CPU Upgrade

Archived from groups: alt.sys.pc-clone.dell (More info?)

O.K. I talked myself out of upgrading from 512 Megs to 1024 Megs of
RDRAM after some input from folks in this newsgroup. I came to this
conclusion because I did not think I would see much of a performance
increase in my game playing and or rendering times. Someone had
mentioned a CPU upgrade. After some searching I've learned that the
highest speed CPU my system will allow is a 3.06 GHz (533 MHz)
processor. At the moment I have a 2.53 GHz processor (850E chipset).
Not having ever used a computer faster than my current configuration
would I note much of an increase in loading times for my games or
shortened rendering times in my 3D applications with this upgrade ?
Thanks for the input!

Mike

Dimension 8200
Win XP Home SP2
512 Megs RDRAM
GeForce FX5900XT
Soundblaster Live!
10 answers Last reply
More about upgrade
  1. Archived from groups: alt.sys.pc-clone.dell (More info?)

    A 3.06GHz processor will make your system run marginally faster than with the
    2.53GHz one. IMHO, hardly worth the cost and labor involved... Ben Myers

    On Mon, 18 Oct 2004 12:10:35 GMT, Mike <Mike@SunnyOrlando.com> wrote:

    >O.K. I talked myself out of upgrading from 512 Megs to 1024 Megs of
    >RDRAM after some input from folks in this newsgroup. I came to this
    >conclusion because I did not think I would see much of a performance
    >increase in my game playing and or rendering times. Someone had
    >mentioned a CPU upgrade. After some searching I've learned that the
    >highest speed CPU my system will allow is a 3.06 GHz (533 MHz)
    >processor. At the moment I have a 2.53 GHz processor (850E chipset).
    >Not having ever used a computer faster than my current configuration
    >would I note much of an increase in loading times for my games or
    >shortened rendering times in my 3D applications with this upgrade ?
    >Thanks for the input!
    >
    >Mike
    >
    >Dimension 8200
    >Win XP Home SP2
    >512 Megs RDRAM
    >GeForce FX5900XT
    >Soundblaster Live!
  2. Archived from groups: alt.sys.pc-clone.dell (More info?)

    Mike wrote:

    > O.K. I talked myself out of upgrading from 512 Megs to 1024 Megs of
    > RDRAM after some input from folks in this newsgroup. I came to this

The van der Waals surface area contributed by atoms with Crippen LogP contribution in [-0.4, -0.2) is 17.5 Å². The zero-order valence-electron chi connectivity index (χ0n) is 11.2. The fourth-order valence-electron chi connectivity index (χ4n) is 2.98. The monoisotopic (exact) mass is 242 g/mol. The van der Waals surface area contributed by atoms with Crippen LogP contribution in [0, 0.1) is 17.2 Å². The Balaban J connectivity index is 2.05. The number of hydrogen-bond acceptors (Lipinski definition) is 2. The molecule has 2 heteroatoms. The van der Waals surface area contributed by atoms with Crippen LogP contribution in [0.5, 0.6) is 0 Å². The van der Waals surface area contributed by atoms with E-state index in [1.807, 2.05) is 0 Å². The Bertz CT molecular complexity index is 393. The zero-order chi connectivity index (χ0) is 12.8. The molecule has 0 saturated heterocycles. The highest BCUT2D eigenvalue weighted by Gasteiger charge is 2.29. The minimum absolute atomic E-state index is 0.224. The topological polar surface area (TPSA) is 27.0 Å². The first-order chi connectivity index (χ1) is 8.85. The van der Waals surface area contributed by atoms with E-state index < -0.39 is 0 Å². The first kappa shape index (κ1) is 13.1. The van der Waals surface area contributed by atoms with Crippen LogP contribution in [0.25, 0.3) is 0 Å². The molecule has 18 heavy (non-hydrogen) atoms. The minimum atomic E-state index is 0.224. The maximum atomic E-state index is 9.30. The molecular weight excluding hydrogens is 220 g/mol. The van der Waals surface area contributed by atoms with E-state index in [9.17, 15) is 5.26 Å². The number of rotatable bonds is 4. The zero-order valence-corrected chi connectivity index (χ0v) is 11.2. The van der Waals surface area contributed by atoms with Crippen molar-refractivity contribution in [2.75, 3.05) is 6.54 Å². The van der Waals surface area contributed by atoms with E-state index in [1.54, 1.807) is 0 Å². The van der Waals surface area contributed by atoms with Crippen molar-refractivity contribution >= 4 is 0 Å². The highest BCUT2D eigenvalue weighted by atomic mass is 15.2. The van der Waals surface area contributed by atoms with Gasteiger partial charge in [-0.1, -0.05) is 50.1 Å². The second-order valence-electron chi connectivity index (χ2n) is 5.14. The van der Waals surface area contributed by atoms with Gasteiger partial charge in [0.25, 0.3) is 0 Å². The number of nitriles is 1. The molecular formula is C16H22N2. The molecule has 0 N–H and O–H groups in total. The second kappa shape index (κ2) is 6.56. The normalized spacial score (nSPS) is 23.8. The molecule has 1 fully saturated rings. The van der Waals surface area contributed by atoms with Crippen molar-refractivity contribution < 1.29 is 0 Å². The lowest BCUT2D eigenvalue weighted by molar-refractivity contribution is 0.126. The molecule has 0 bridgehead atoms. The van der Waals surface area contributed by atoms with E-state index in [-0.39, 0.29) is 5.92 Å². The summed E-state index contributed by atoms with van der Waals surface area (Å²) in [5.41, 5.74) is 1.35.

> conclusion because I did not think I would see much of a performance
    > increase in my game playing and or rendering times. Someone had
    > mentioned a CPU upgrade. After some searching I've learned that the
    > highest speed CPU my system will allow is a 3.06 GHz (533 MHz)
    > processor. At the moment I have a 2.53 GHz processor (850E chipset).
    > Not having ever used a computer faster than my current configuration
    > would I note much of an increase in loading times for my games or
    > shortened rendering times in my 3D applications with this upgrade ?
    > Thanks for the input!

    Not worth it - the only improvement would be seen by benchmarking
    software and that would be small. I doubt that you'd notice any
    difference at all. IIRC the ROT for CPU upgrades is that you have to
    double the CPU speed to make a noticeable improvement.
  3. Archived from groups: alt.sys.pc-clone.dell (More info?)

    My old friend, Dave Methvin, who wrote many years for Ziff-Davis magazines, used
    the same double-the-speed rule of thumb. Double the speed or darn close to it.
    With Intel's current and recent past technology, doubling the speed is damned
    difficult. PowerLeap's adapters are fairly impressive, because they do offer
    the prospect of doubling CPU speed, albeit at a very high price. But today,
    there is no 5.06GHz Pentium 4 available. Not even close. The CPUs which
    operate with a 533MHz bus top out at around 3GHz (if I recall correctly), only a
    20% improvement... Ben Myers

    On Mon, 18 Oct 2004 17:23:18 GMT, Sparky <nemo@moon.sun.edu> wrote:

    >Mike wrote:
    >
    >> O.K. I talked myself out of upgrading from 512 Megs to 1024 Megs of
    >> RDRAM after some input from folks in this newsgroup. I came to this
    >> conclusion because I did not think I would see much of a performance
    >> increase in my game playing and or rendering times. Someone had
    >> mentioned a CPU upgrade. After some searching I've learned that the
    >> highest speed CPU my system will allow is a 3.06 GHz (533 MHz)